During the pandemic, most employers could take solace in the fact that if their employees contracted COVID-19 at their workplace, they were generally protected from liability under their state's workers compensation laws. But what happens if the employee brings the virus home and one or more family members are now have sick? These so-called "take home" cases have been around in the asbestos exposure context for years. But now, more than two dozen "take home" COVID-19 cases have been filed across the country. And arguably the most high-profile one will be tested before the California Supreme Court.
Robert Kuciemba allegedly was exposed to COVID-19 through his work and brought the virus home and infected his wife, who is over 65 and at high risk. Kuciemba filed suit against his employer for his wife's injuries. The district court dismissed the case, which was then appealed to Ninth Circuit. After hearing argument, the Ninth Circuit has turned the case over to the California Supreme Court to answer the two questions below.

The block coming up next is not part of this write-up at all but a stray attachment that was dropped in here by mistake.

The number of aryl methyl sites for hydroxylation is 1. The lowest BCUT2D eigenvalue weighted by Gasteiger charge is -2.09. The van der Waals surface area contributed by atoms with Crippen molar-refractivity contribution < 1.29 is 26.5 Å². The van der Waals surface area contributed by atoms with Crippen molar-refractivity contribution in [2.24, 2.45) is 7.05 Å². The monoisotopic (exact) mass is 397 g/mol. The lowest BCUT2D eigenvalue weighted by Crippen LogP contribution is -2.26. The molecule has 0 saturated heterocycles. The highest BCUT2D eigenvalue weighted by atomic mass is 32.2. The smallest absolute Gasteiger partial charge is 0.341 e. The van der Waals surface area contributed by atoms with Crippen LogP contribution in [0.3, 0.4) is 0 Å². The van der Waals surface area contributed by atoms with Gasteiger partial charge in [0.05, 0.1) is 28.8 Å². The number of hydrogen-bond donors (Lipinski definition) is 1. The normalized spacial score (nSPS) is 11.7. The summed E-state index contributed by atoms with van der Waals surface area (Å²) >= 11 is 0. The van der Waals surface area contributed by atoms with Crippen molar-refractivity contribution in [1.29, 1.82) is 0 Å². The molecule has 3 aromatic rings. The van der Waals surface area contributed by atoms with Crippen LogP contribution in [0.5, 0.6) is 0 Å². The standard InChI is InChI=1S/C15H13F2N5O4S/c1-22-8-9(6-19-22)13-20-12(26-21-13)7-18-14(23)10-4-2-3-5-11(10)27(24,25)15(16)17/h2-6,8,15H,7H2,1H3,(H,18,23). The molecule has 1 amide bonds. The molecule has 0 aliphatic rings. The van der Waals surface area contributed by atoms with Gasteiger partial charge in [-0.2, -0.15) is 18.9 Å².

The outcome of the Kuciemba case will directly impact employers in California, and perhaps elsewhere given that California is our most populous state. Should "take home" liability be recognized in Kuciemba, additional "take home" lawsuits against employers will almost certainly be filed throughout the country in short order.
The questions to be answered are: First, if an employee contracts COVID-19 at his workplace and brings the virus home to his spouse, is the spouse's claim blocked by California's derivative injury doctrine? The second question is whether an employer owes a duty under state law to the households of its employees to exercise ordinary care to prevent the spread of COVID-19.